If you would like a worthy tax write off, throw some money Jim’s way.
I passed the largest rocking chair in the world in front of a store that was closed and gated off.
I figured I would save some time as I was eager to go to Sturgis. Instead of continuing north through the mountains, I would hop on the interstate between Colorado Springs and Denver. It wasn’t until I was deep in in back to back vehicles that I realized I put myself in rush hour traffic around an enormous city. After some painful riding I made it back into the mountains of Northern Colorado.
I found another primitive campground 4 miles down a dirt road. This one was off a lake.
The St.Malo Chapel would be my last photo in Colorado before descending down from the majestic mountains and into a completely different reality. I was headed for Sturgis, South Dakota.
It was on this day August 16 in 1977 that Elvis died.
Sturgis – 2011
And then there was Sturgis! I went last year and had a blast. I was psyched to get there again. So where the Rocky Mountains ended, the fast road to Sturgis began. The only thing that caught my interest on the way was a sign in Wyoming that said Oregon Trail Ruts. I thought, that sounds cool, so I altered my route slightly. On the road to the ruts I saw this truck.
And here are the ruts left from the Oregon Trail deeply grooved in the sandstone from heavy usage between the years 1841-1869.
From there it was straight to the Buffalo Chip Campground. When I say straight it really means, side to side, up and down, and all around. Through hot and cold, passed young and old. From open stretch to quite compressed then on to the Buffalo Chip.
My first night there Lynyrd Skynyrd was supposed to open for Greg Allman but they didn’t show up. Greg did though. Having just gotten there, I was running around like an excited kid but Lukas Nelson (son of Willie Nelson), played before Greg and caught my attention. He sounded really good. Gonna have to keep an ear on him.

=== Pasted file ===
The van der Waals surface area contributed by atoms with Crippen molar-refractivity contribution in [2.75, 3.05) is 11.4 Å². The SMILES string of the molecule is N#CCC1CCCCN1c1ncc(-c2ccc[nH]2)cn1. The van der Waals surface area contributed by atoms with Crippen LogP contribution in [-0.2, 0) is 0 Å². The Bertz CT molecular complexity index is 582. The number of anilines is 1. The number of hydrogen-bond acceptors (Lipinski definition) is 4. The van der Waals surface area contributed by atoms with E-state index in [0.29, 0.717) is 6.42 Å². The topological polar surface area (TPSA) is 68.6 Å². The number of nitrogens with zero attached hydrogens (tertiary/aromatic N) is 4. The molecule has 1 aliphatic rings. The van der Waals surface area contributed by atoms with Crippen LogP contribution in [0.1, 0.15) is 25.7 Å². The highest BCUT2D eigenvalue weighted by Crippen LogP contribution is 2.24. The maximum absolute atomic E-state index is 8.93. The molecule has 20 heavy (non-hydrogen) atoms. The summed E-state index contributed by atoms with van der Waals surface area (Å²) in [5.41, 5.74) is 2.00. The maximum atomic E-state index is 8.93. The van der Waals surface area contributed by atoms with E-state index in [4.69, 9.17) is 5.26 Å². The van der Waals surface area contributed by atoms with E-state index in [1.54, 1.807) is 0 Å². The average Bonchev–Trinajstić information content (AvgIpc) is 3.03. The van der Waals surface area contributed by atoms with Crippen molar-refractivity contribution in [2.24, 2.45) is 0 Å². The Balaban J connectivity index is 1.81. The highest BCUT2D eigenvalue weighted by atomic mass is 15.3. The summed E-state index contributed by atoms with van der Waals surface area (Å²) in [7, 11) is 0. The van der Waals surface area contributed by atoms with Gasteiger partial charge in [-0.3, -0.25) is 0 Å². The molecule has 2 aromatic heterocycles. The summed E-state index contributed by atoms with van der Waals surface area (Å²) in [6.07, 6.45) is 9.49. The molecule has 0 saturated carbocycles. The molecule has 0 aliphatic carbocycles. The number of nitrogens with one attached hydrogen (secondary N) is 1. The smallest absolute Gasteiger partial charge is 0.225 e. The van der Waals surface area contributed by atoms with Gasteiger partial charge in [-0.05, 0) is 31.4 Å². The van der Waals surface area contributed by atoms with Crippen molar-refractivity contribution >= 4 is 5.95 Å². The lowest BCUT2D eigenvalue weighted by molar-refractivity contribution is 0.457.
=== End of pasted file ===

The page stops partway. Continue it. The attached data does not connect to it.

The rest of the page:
I knew from the previous year that shade was important. That sun gets hot first thing in the morning. After the inevitable late night at the Chip you want as much morning shade as you can get. So I got Bonnie to help me out.
My neighbor Brian however is the shade king. He has three shade tents. One for morning, one for evening and one for the tent. And he happily shares his shade with all.
I visited a couple places near the Buffalo Chip. First the Full Throttle Saloon. It’s a labyrinth of bars and activities.
Outside they had a round arena where a guy performs the wall of death. The whole thing rattles as he whips around on the wooden slats just beneath you.
I also went to the Broken Spoke Saloon. This guy Randy from Texas had shown me this place last year. There is a big pool there and they have a bar that you can drive your bike into on the way to the parking area.
Randy said he might stay at the Broken Spoke this year and I was hoping to bump into him. He’s a funny dude.
Unfortunately there was no sign of Randy, but poolside still looked good.
Jeff Bridges and then Stevie Nicks opened for John Fogerty on my second night there. I got caught up hanging with people at the campsite and missed Jeff Bridges.
I got there for Stevie, but she only played a few songs. The wind was blowing hard and there were storms in the background. It made for a nice effect. In fact it was like a Stevie Nicks video. But as a result they pulled her early.